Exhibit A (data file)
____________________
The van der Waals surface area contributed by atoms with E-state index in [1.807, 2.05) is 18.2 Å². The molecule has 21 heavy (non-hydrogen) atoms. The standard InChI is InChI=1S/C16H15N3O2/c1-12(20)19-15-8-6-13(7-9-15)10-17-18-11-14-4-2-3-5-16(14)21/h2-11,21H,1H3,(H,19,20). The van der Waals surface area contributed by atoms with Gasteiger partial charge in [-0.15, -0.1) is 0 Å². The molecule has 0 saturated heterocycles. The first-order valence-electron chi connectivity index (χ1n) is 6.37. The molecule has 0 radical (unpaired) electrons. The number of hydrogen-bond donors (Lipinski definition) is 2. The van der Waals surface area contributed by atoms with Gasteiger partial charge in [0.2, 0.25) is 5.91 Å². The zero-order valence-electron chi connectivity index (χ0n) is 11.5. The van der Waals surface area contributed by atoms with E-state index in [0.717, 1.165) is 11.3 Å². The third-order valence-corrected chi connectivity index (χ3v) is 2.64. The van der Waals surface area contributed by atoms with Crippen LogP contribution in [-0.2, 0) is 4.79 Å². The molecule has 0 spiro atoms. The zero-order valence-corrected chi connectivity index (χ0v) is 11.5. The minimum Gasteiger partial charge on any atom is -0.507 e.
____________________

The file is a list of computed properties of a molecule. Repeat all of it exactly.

The van der Waals surface area contributed by atoms with E-state index in [1.807, 2.05) is 18.2 Å². The molecule has 21 heavy (non-hydrogen) atoms. The standard InChI is InChI=1S/C16H15N3O2/c1-12(20)19-15-8-6-13(7-9-15)10-17-18-11-14-4-2-3-5-16(14)21/h2-11,21H,1H3,(H,19,20). The van der Waals surface area contributed by atoms with Gasteiger partial charge in [-0.15, -0.1) is 0 Å². The molecule has 0 saturated heterocycles. The first-order valence-electron chi connectivity index (χ1n) is 6.37. The molecule has 0 radical (unpaired) electrons. The number of hydrogen-bond donors (Lipinski definition) is 2. The van der Waals surface area contributed by atoms with Gasteiger partial charge in [0.2, 0.25) is 5.91 Å². The zero-order valence-electron chi connectivity index (χ0n) is 11.5. The van der Waals surface area contributed by atoms with E-state index in [0.717, 1.165) is 11.3 Å². The third-order valence-corrected chi connectivity index (χ3v) is 2.64. The van der Waals surface area contributed by atoms with Crippen LogP contribution in [-0.2, 0) is 4.79 Å². The molecule has 0 spiro atoms. The zero-order valence-corrected chi connectivity index (χ0v) is 11.5. The minimum Gasteiger partial charge on any atom is -0.507 e.